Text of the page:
Every day, it seems, another leader is exposed for abuse scandals and cover-ups. Most recently, Paige Patterson, a titanic figure among Southern Baptists, has been facing intense criticism. Full disclosure: I believe that he deserves it. The first page of a Google search will explain why I feel that way. But rather than take a strong stand against this damaging style of leadership, the Trustees of Southwestern Baptist Theological Seminary gave Patterson a cushy retirement as the President Emeritus complete with salary and a new home on campus. It’s possible to honor a leader for the previous decades of honorable leadership while still rebuking them for their equally egregious failures. Paul did it (Galatians 2:11-14), what’s stopping us?
Power makes cowards of us all, particularly those dedicated to holding onto it.
Here’s the real question: what do we make of this #MeToo and #ChurchToo moment? Is this some well-orchestrated conspiracy from a cabal composed of Liberals, LGBTQ activists, and the “lame-stream” media? I think something else is happening; something that ought to shake us. I believe that God is allowing our cultural and institutional sins to be found out. In Numbers 32:23, God warns the tribes of Reuben and Gad. Those had chosen land on the other side of the Jordan river establishing a self-imposed separation from the rest of Israel. The Lord tells them they still bear the responsibility of joining the other ten tribes in driving out their enemies from the land (32:20-22). If they refuse, "you have sinned against the Lord, and be sure your sin will find you out.” For two generations, we have been waging war against those “enemies” of the faith; those outside the “land” of Evangelicalism. We have failed, however, to deal with the enemies behind our own walls. And God’s promise is proving true.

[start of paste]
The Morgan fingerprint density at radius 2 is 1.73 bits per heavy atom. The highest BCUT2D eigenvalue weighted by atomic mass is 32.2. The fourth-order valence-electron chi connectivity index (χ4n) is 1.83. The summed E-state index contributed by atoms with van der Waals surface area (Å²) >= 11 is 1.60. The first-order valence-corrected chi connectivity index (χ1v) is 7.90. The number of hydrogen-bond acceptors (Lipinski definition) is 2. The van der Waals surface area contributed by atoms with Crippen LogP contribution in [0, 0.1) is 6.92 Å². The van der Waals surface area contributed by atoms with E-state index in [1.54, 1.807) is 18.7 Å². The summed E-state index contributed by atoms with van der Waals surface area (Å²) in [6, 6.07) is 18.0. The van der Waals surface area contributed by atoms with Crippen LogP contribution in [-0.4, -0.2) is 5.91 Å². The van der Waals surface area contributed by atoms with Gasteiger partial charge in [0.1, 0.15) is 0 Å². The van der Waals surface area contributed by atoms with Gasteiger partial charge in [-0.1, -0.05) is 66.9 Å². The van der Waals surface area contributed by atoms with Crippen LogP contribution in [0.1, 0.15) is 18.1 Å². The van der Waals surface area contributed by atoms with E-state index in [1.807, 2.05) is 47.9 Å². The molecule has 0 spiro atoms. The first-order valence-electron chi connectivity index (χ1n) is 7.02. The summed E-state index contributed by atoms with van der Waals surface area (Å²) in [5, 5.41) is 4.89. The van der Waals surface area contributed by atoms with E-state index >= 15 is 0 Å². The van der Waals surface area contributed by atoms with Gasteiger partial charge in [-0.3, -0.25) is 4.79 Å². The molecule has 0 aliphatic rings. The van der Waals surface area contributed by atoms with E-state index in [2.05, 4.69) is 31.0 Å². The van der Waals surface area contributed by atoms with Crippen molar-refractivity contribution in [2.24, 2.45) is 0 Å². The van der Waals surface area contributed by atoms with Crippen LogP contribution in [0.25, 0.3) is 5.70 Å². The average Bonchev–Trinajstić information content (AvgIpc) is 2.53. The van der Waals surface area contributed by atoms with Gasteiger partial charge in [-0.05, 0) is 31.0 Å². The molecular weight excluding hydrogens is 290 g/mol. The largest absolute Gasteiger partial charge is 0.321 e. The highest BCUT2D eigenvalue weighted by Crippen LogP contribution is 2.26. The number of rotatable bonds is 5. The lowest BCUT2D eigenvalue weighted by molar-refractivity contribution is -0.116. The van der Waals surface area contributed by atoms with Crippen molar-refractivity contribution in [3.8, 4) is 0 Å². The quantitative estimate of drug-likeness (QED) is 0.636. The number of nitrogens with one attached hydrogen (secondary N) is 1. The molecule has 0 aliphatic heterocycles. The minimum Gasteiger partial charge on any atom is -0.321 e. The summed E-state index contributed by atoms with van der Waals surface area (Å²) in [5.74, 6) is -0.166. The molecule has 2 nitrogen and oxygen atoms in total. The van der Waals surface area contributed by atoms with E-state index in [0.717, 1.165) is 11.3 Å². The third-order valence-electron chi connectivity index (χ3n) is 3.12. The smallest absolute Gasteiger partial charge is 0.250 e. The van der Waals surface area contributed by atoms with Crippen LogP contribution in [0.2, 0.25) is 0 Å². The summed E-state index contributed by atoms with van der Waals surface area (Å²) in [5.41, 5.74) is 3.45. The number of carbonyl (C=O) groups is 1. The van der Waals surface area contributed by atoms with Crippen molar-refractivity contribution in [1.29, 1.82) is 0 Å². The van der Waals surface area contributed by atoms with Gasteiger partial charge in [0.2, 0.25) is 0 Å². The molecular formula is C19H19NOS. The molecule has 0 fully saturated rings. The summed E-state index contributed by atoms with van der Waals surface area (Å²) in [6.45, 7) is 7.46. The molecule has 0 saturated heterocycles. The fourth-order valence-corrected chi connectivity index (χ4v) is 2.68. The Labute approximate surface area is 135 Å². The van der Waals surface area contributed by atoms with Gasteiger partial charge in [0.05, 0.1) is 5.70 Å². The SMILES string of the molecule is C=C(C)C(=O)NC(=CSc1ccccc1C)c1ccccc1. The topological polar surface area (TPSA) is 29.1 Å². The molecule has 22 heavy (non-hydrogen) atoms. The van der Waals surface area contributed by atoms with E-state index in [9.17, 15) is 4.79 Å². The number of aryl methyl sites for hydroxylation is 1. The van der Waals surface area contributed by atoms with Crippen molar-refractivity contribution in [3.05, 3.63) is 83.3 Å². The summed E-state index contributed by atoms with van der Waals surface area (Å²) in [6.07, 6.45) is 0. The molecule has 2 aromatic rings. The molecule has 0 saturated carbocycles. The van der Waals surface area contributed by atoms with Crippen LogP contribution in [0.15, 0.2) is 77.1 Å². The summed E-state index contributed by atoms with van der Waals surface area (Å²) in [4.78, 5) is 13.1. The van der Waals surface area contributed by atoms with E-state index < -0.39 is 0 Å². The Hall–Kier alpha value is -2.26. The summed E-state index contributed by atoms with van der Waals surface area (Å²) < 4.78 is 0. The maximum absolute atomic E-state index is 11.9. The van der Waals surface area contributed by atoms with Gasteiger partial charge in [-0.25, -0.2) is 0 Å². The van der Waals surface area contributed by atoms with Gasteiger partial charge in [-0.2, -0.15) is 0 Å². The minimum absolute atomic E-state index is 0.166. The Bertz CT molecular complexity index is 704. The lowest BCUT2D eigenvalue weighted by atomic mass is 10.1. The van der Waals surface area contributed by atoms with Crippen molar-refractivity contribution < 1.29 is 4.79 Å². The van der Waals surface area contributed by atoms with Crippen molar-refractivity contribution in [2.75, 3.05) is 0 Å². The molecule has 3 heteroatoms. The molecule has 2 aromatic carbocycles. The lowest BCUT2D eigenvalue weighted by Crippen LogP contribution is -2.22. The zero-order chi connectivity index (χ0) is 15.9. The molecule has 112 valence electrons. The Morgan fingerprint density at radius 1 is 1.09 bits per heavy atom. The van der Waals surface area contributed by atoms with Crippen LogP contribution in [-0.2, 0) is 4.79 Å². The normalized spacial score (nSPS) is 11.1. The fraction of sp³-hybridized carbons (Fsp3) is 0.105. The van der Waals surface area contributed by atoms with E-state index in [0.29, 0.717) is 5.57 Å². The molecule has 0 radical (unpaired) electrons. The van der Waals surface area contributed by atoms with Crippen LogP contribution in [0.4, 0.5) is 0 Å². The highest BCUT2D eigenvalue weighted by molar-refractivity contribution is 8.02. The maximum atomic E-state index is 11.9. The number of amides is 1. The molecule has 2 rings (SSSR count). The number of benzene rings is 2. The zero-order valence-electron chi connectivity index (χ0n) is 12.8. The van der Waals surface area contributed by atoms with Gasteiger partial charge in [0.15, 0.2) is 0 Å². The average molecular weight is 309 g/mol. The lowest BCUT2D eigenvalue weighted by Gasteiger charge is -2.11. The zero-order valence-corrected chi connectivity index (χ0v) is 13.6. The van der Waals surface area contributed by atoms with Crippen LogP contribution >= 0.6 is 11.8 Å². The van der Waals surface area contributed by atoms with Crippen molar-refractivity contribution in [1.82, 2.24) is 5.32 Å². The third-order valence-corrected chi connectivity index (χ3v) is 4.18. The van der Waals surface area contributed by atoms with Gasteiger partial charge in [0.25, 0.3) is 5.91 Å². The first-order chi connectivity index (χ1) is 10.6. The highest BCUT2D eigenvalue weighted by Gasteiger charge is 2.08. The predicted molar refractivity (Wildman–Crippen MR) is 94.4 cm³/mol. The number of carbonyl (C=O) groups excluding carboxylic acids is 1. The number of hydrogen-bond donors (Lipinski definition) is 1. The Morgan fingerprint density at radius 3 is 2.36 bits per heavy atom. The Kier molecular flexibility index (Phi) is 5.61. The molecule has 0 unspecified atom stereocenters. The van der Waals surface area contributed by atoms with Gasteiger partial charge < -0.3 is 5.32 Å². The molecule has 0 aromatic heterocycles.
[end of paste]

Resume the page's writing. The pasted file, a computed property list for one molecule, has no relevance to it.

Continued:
In fact, John the Apostle writes an entire book of the New Testament that embodies this very idea. His visionary work is called an “apokalupsis”, an “unveiling.” Pop culture and bad theology has taught us that the “apocalypse” is the end of the world. Biblically, it actually means to “reveal.” The Apocalypse of John is a dramatic stripping away of the facade that conceals. The root of “apokalupsis” means “to hide, cover, or conceal.” The “a” prefix puts the word in the negative (similar to a-theist, someone who does not believe in God; versus a theist, someone who does believe in God). The Apocalypse that John invites us into in the book of Revelation is the removal of that which hides, covers, or conceals the world as it really is.
I believe that we are living in a moment in history where God is removing the facades that allow us to live in unrepentant ignorance. Rather than doubling down on fear, we ought to be a people of repentance. No more non-apologies and half-measures. If we really want to be about our Father’s work, then there is only one thing necessary: repentance. At this point, it’s the only thing that will prove we belong to our Father in Heaven.
Come, Holy Spirit,
Search us and know us
Try our anxious thoughts
Reveal the grievous ways in us
And lead us in the way everlasting.